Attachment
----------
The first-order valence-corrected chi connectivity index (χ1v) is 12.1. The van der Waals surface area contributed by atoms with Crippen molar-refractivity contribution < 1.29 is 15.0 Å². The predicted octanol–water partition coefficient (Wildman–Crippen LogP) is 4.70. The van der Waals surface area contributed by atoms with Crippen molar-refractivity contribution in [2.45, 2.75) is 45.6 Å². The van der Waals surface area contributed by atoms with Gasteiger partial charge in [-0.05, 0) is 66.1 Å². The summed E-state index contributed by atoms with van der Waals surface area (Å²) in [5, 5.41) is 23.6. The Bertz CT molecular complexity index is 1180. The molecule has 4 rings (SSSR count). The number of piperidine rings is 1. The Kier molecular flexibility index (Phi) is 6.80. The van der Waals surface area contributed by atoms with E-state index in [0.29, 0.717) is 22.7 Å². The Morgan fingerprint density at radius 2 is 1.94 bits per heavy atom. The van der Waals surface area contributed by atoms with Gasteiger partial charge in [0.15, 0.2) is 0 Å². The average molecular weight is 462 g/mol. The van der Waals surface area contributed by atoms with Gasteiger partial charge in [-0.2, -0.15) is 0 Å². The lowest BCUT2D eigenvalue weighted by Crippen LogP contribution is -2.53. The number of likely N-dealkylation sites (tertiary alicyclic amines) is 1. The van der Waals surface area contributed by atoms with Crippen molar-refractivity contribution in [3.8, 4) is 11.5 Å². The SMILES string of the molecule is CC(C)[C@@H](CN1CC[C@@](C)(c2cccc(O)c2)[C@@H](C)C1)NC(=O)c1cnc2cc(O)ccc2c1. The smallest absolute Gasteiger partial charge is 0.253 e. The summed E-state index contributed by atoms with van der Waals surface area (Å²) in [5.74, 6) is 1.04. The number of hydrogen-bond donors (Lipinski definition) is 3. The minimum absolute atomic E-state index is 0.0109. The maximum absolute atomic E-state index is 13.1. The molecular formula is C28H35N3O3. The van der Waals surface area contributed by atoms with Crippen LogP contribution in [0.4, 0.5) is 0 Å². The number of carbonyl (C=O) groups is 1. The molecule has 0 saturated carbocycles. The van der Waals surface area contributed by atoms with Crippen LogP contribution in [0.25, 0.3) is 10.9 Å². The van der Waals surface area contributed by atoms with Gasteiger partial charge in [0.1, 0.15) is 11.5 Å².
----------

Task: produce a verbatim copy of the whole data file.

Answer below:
The first-order valence-corrected chi connectivity index (χ1v) is 12.1. The van der Waals surface area contributed by atoms with Crippen molar-refractivity contribution < 1.29 is 15.0 Å². The predicted octanol–water partition coefficient (Wildman–Crippen LogP) is 4.70. The van der Waals surface area contributed by atoms with Crippen molar-refractivity contribution in [2.45, 2.75) is 45.6 Å². The van der Waals surface area contributed by atoms with Gasteiger partial charge in [-0.05, 0) is 66.1 Å². The summed E-state index contributed by atoms with van der Waals surface area (Å²) in [5, 5.41) is 23.6. The Bertz CT molecular complexity index is 1180. The molecule has 4 rings (SSSR count). The number of piperidine rings is 1. The Kier molecular flexibility index (Phi) is 6.80. The van der Waals surface area contributed by atoms with E-state index in [0.29, 0.717) is 22.7 Å². The Morgan fingerprint density at radius 2 is 1.94 bits per heavy atom. The van der Waals surface area contributed by atoms with Gasteiger partial charge in [0.15, 0.2) is 0 Å². The average molecular weight is 462 g/mol. The van der Waals surface area contributed by atoms with Gasteiger partial charge in [-0.2, -0.15) is 0 Å². The lowest BCUT2D eigenvalue weighted by Crippen LogP contribution is -2.53. The number of likely N-dealkylation sites (tertiary alicyclic amines) is 1. The van der Waals surface area contributed by atoms with Crippen molar-refractivity contribution in [3.8, 4) is 11.5 Å². The SMILES string of the molecule is CC(C)[C@@H](CN1CC[C@@](C)(c2cccc(O)c2)[C@@H](C)C1)NC(=O)c1cnc2cc(O)ccc2c1. The smallest absolute Gasteiger partial charge is 0.253 e. The summed E-state index contributed by atoms with van der Waals surface area (Å²) in [5.74, 6) is 1.04. The number of hydrogen-bond donors (Lipinski definition) is 3. The minimum absolute atomic E-state index is 0.0109. The maximum absolute atomic E-state index is 13.1. The molecular formula is C28H35N3O3. The van der Waals surface area contributed by atoms with Crippen LogP contribution in [0.4, 0.5) is 0 Å². The number of carbonyl (C=O) groups is 1. The molecule has 0 saturated carbocycles. The van der Waals surface area contributed by atoms with Crippen LogP contribution in [0.25, 0.3) is 10.9 Å². The van der Waals surface area contributed by atoms with Gasteiger partial charge in [0.1, 0.15) is 11.5 Å².